Thursday, June 28, 2007

Don't just do something; stand there

I’ve been trying to prune my library, some 20,000 volumes, of unneeded items. Yesterday my harsh gaze fell on a clump of books on academic freedom, especially in the perspective of the threats posed by political correctness, speech codes, and false allegations of sexual harassment.

Many have sought to make light of these problems. Yet through my teaching at the City University of New York, together with my work with the National Association of Scholars, I learned that such infractions are all too real. Some professors, generally of a left-liberal persuasion, retaliate against students who refuse to toe the line and echo their views. These zealots may be few in number, but (since the overwhelming liberal leanings of academic faculties are well known to students) the recorded incidents must have a chilling effect. Better not to take a chance, students reason, by seeming to advocatie “reactionary” or non-PC views.

Ironically, this tendency to enforce political orthodoxy may have had a reverse effect, as students resolve to think outside the conventional box once they leave campus. Many of these students turned out to be “South Park conservatives,” combining iconoclasm with skepticism regarding liberal pieties. Recently, to judge by an article in the New York Times today, this pattern may be changing in its turn, as students again turn leftwards. How could they do otherwise in view of the grotesqueries committed by Bush, Cheney and their minions?

No doubt such academic interventions, intended to promote conformity instead of original thinking, are still going on at many campuses, especially at elite ones with the highest concentration of PC faculty. Yet the matter has been thoroughly aired, as seen in the books that I no longer need. Possible victims are alerted. As a result, the whole issue has receded in significance. Moreover, who ever thought that American universities were--or ever could become--perfect?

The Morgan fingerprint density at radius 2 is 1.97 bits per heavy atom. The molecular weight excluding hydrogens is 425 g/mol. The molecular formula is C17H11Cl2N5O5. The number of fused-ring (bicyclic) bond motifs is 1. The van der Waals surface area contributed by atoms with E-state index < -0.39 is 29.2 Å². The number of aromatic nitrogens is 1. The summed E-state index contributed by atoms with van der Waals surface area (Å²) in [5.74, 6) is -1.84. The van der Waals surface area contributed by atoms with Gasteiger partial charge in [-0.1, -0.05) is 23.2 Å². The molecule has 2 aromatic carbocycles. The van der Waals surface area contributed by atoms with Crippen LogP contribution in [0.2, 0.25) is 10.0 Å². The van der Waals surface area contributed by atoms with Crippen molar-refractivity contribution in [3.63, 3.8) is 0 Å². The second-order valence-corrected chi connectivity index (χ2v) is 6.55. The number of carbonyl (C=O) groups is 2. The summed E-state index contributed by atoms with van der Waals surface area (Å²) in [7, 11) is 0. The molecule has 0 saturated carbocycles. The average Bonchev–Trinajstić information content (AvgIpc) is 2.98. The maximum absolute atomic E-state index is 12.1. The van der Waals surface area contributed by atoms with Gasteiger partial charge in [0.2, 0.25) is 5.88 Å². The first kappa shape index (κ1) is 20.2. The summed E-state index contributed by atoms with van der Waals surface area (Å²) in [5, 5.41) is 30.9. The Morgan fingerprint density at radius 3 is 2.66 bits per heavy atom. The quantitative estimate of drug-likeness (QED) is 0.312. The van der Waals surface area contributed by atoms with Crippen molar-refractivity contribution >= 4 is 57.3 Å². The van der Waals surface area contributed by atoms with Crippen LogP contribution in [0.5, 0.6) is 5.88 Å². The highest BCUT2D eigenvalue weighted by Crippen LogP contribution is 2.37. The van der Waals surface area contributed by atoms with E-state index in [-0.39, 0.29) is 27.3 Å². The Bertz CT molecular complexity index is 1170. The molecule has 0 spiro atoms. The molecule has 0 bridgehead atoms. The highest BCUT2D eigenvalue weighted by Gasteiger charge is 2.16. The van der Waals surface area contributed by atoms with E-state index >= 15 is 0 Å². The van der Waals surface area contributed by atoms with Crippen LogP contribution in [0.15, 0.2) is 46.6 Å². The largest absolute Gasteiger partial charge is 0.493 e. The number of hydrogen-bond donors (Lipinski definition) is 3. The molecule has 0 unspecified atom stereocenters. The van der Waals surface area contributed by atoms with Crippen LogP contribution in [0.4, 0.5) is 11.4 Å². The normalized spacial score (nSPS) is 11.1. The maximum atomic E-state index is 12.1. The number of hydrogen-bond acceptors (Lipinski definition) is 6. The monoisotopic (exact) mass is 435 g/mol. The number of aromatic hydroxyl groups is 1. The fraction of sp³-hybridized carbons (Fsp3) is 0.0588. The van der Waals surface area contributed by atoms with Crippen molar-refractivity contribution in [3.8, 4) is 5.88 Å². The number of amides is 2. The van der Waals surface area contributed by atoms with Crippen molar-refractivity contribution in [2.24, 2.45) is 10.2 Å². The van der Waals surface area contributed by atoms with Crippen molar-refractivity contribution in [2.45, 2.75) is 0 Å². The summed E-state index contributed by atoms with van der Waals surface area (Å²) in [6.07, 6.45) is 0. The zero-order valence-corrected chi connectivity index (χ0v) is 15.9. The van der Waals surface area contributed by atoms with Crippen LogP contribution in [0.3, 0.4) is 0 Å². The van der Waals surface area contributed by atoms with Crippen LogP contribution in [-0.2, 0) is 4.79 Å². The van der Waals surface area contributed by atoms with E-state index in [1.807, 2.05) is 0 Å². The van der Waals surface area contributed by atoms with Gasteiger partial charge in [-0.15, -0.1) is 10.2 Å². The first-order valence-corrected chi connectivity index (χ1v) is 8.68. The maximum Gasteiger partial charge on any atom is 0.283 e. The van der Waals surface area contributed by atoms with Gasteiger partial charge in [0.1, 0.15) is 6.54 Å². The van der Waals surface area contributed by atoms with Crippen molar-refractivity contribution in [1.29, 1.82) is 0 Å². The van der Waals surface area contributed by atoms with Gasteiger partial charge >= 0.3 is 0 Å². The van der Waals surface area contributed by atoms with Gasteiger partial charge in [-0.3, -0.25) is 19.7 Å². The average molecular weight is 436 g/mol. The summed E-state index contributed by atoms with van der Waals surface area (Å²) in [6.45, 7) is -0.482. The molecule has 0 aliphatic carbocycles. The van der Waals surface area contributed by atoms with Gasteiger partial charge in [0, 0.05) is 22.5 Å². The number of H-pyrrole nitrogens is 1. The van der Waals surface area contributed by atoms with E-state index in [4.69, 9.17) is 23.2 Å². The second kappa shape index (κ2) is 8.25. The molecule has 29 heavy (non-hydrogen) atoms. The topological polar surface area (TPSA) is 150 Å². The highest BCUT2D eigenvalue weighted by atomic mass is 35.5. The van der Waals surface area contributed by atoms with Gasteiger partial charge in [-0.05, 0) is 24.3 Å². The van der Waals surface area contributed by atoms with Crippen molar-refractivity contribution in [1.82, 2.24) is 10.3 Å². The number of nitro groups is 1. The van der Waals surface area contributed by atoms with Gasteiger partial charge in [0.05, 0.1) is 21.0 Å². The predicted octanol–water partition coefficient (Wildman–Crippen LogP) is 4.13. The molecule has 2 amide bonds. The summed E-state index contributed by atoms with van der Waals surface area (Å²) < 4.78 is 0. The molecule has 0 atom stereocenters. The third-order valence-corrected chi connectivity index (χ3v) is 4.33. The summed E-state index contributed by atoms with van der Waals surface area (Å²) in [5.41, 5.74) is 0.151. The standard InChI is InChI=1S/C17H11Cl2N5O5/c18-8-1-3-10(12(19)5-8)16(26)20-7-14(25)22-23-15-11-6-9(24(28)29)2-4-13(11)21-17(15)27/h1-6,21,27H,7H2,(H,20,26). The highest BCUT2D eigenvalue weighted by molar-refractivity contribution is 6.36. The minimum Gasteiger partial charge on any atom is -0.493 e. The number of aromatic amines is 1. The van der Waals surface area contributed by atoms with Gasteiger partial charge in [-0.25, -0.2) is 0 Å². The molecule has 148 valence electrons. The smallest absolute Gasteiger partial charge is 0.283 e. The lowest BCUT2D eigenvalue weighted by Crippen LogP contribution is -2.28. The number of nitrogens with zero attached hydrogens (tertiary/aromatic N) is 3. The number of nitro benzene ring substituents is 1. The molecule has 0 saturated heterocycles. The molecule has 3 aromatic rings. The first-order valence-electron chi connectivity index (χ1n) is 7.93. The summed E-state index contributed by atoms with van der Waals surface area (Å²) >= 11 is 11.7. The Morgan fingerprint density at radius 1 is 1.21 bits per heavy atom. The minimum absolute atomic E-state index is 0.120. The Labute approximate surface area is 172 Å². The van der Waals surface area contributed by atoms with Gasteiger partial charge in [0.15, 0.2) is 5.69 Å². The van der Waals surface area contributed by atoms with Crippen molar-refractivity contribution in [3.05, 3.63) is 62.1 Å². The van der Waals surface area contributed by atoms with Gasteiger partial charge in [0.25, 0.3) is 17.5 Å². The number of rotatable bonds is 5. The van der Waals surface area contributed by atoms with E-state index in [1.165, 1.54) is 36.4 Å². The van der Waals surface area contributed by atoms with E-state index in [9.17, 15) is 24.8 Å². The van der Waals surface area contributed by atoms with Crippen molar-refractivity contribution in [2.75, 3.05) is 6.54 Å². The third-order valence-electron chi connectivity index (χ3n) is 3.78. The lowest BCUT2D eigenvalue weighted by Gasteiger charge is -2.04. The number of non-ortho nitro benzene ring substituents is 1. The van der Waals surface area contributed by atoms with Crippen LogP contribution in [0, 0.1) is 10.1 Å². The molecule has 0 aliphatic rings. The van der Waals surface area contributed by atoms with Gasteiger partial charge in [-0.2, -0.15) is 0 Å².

Here is another burning issue that gradually faded in significance. During the 1970s, when I joined the gay activist movement for a few years, the burning issue was the conflict between the reformers, who wished to address gay rights within the context of American society, and the (would-be) revolutionaries, who believed that gay rights could only come as the result of a fundamental restructuring of social and economic arrangements. This controversy chugged along, taking a new form in the 1990s, when the Queer Nation folks spoke out against those they labeled “assimilationists.” As more and more gay men and lesbians aspire to a stable middle-class lifestyle, it may be that (as my friend Paul Varnell has argued) that the forces of embourgeoisement have won out. Still, as we were reminded a few days ago, the “excesses” of the Pride Marches show that there remain some--exhibitionists and others--who have not been won over to the assimilationist template. At all events, the whole controversy has come to seem almost archaic. We have moved on to other concerns.

Here is a third example of crisis subsidence. During the 1970s it seemed that crime rates in American cities were just going to increase year after year. But in the eighties these rates began to decline. Various reasons have been advanced for this success, ranging from better policing and decreasing tolerance for social acting out, to stabilization of drug-dealing turfs and even access to abortion. To be sure, there are still horrific crimes, as the media with their “if it bleeds, it leads” policy keep telling us. But the fear that just leaving one’s residence means the danger of becoming a victim of crime has pretty much disappeared. Again there has been a gradual abatement. The problem has not disappeared, but it has become manageable.

I conclude that this pattern of crisis recession is much more widespread than is generally assumed. The lesson? “Don’t just do something. Stand there.” This precept may not be universally valid, but if one can just hang on it works in a surprising number of cases.



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